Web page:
Meyers breezed through Trump's sharp reversals on NATO and funding for his Mexico border wall, plus Ivanka Trump's trip to Berlin, then turned to Trump's new tax plan: "So the president has very little to show for his first 100 days, which may be why Trump, who sold himself as a champion of the forgotten man, is setting his sights on a new goal: a giant tax cut for corporations." He ran through a short, familiar list of people who would benefit from such a tax cut, then noted that the actual details of the plan are still pretty vague. When Trump tried to explain his plan, as he did to The Associated Press, is was largely "unintelligible." "Trump's answers are literally just Mad Libs now," Meyers said, and he came up with one for Trump's tax proposal. Watch below. Peter Weber
After speaking with the leaders of Mexico and Canada, President Trump "agreed not to terminate NAFTA at this time," the White House announced Wednesday night.
The North American Free Trade Agreement between the U.S., Mexico, and Canada was implemented in 1994, and while on the campaign trail, Trump called it a "job killer" and a "disaster." In a statement, the White House said Canadian Prime Minister Justin Trudeau and Mexican President Enrique Peña Nieto "agreed to proceed swiftly, according to their required internal procedures, to enable the renegotiation" of the trade deal to "the benefit of all three countries."
Earlier in the day, a senior administration official told The New York Times the White House was finalizing the wording of an order to withdraw from the deal, with the draft reportedly written by Trump's chief strategist, Stephen Bannon, and Peter Navarro, the head of the National Trade Council. Catherine Garcia
Family of a man killed by a death row inmate buys the inmate's daughter a plane ticket for a final visit
The family of a Missouri man killed by an Arkansas inmate scheduled to be executed on Thursday sent the inmate's daughter a plane ticket so she could see him for the first time in 17 years.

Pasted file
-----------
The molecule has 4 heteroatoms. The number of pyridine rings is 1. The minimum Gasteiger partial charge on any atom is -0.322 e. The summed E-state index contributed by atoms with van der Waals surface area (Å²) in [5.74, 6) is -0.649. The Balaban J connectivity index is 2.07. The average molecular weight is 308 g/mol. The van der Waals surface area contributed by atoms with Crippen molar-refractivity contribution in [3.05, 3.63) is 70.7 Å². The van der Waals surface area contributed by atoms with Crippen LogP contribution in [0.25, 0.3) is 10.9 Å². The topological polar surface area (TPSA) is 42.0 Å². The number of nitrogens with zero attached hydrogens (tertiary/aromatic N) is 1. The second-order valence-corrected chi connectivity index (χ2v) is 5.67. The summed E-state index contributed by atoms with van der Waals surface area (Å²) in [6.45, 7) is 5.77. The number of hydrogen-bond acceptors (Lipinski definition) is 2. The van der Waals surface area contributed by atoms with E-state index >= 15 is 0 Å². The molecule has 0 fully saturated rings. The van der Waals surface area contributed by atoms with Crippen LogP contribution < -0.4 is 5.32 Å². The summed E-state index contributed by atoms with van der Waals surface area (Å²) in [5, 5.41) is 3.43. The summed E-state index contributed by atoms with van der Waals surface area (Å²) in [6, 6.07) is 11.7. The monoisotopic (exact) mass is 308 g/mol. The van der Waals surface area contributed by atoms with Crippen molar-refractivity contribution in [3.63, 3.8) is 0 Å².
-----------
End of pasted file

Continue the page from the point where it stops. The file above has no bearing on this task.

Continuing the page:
In 1999, Kenneth Williams, now 38, escaped from prison and was being chased in a stolen car by police when he rammed into a water delivery truck being driven by Michael Greenwood. Greenwood died instantly. Kayla Greenwood was 5 at the time of her father's death, and her mother, Stacey, was pregnant with twin boys. After the Springfield News-Leader interviewed Kayla about the upcoming execution, she was moved to contact Williams' 21-year-old daughter, Jasmine. Once the Greenwood family found out she hadn't seen her father in 17 years and he has never met her toddler daughter, they purchased tickets for mother and daughter to fly from Washington to Little Rock, and Kayla, her mother, her stepfather, and the twins drove down on Wednesday morning to meet them and drive to the prison.
Kayla said the family sent Williams a message letting him know they forgave him, and Jasmine told her that when "the warden read the email to him, he broke out in tears. When he found out that we are bringing his daughter and granddaughter to see him and that my mom and dad bought the tickets, he was crying to the attorney." It was important that Jasmine and her daughter have time with Williams, Kayla said, and her family was "excited to come, as if it was happening for us."
Williams is in prison for the murder of a college cheerleader, and he murdered another man during his escape; he later confessed to a third murder that took place in 1998. Arkansas is pushing to execute eight death row inmates, because the state's stockpile of lethal injection drugs is set to expire at the end of the month; if Williams is put to death on Thursday, it will be the fourth execution in Arkansas in a week. Catherine Garcia